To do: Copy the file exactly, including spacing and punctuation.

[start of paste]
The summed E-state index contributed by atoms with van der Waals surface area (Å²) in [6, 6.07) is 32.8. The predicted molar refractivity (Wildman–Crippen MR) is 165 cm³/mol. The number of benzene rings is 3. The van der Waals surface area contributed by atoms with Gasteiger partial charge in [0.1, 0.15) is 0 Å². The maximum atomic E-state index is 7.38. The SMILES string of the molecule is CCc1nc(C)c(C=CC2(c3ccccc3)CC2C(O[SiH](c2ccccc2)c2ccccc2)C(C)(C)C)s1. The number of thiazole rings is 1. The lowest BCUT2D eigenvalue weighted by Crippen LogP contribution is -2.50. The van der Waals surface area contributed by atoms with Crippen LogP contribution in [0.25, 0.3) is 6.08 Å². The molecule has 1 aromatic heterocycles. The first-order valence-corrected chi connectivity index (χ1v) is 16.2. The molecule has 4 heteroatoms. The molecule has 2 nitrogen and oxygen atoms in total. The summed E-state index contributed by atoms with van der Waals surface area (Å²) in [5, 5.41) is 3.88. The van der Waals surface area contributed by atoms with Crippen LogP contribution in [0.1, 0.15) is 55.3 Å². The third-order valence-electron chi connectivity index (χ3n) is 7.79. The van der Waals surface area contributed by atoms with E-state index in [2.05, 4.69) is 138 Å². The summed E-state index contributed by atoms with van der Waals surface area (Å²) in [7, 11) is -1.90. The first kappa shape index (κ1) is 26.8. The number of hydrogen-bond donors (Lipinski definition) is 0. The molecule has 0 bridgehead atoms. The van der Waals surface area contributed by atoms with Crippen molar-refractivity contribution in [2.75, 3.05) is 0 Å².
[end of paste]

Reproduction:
The summed E-state index contributed by atoms with van der Waals surface area (Å²) in [6, 6.07) is 32.8. The predicted molar refractivity (Wildman–Crippen MR) is 165 cm³/mol. The number of benzene rings is 3. The van der Waals surface area contributed by atoms with Gasteiger partial charge in [0.1, 0.15) is 0 Å². The maximum atomic E-state index is 7.38. The SMILES string of the molecule is CCc1nc(C)c(C=CC2(c3ccccc3)CC2C(O[SiH](c2ccccc2)c2ccccc2)C(C)(C)C)s1. The number of thiazole rings is 1. The lowest BCUT2D eigenvalue weighted by Crippen LogP contribution is -2.50. The van der Waals surface area contributed by atoms with Crippen LogP contribution in [0.25, 0.3) is 6.08 Å². The molecule has 1 aromatic heterocycles. The first-order valence-corrected chi connectivity index (χ1v) is 16.2. The molecule has 4 heteroatoms. The molecule has 2 nitrogen and oxygen atoms in total. The summed E-state index contributed by atoms with van der Waals surface area (Å²) in [5, 5.41) is 3.88. The van der Waals surface area contributed by atoms with Crippen LogP contribution in [0.1, 0.15) is 55.3 Å². The third-order valence-electron chi connectivity index (χ3n) is 7.79. The van der Waals surface area contributed by atoms with E-state index in [2.05, 4.69) is 138 Å². The summed E-state index contributed by atoms with van der Waals surface area (Å²) in [7, 11) is -1.90. The first kappa shape index (κ1) is 26.8. The number of hydrogen-bond donors (Lipinski definition) is 0. The molecule has 0 bridgehead atoms. The van der Waals surface area contributed by atoms with Crippen molar-refractivity contribution in [2.75, 3.05) is 0 Å².